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The process of testing your products is also a good gauge for testing the suitability of your supplier – even legitimate suppliers have been known to take advantage of inexperienced buyers. So after you have checked the credentials of your supplier, your next challenge is to minimise margins for error – those parts of production where you may lose value.
Here are the most common ways of losing value when buying from overseas suppliers, after you have agreed on price and signed a contract:
- Material quality – if not specified in detail, lesser quality materials can be used than the ones you might have approved of for the sample. So work to understand the material composition of your products and their components and be very explicit in defining these requirements in your order.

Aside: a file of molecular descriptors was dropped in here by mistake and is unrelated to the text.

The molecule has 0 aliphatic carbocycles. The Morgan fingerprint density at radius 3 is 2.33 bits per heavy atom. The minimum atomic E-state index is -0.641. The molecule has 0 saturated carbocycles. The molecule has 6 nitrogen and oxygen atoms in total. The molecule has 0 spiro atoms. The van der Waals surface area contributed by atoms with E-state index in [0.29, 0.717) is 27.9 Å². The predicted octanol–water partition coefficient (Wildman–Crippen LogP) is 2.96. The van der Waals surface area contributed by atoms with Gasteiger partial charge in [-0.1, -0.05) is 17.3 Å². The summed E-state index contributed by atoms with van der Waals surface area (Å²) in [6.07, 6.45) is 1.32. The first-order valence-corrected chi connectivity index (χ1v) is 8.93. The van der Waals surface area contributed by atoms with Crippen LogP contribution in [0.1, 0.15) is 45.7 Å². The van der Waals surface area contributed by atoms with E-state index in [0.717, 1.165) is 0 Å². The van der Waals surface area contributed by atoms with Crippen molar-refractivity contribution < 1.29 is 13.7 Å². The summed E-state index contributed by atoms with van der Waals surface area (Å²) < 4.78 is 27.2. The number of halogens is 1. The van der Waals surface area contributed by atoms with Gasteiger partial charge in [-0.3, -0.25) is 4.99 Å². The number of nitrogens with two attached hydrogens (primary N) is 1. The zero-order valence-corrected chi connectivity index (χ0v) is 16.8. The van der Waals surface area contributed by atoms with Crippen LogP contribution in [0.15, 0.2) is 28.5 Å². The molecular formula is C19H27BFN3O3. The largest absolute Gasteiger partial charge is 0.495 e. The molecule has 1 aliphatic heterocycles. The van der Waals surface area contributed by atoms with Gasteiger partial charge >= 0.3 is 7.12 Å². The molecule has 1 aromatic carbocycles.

- Quality in production – your order may be produced with fewer resources, less quality control and staff assigned to the job. All of these shortcuts in resources will translate to poor quality product.
- Additional costs – finalise product specifications prior to the agreement, these additional requirements are costly.
- Production turnaround – if your order is small it can be put to the back of the queue, so it can take two months or more to produce – meaning your products hit the market well after you had planned. It may be a small issue for the manufacturer but can have devastating impacts on your business, particularly if you have a seasonal product.
- Incoterms/Shipping terms changed – switch from FOB to Ex-Works, so you are then responsible for freight to port and export costs. Also recently a client reported that express air freight was switched with cargo freight – delaying her production and saving the factory about $1000
Like to know how to address these factory issues – get started with My Import Label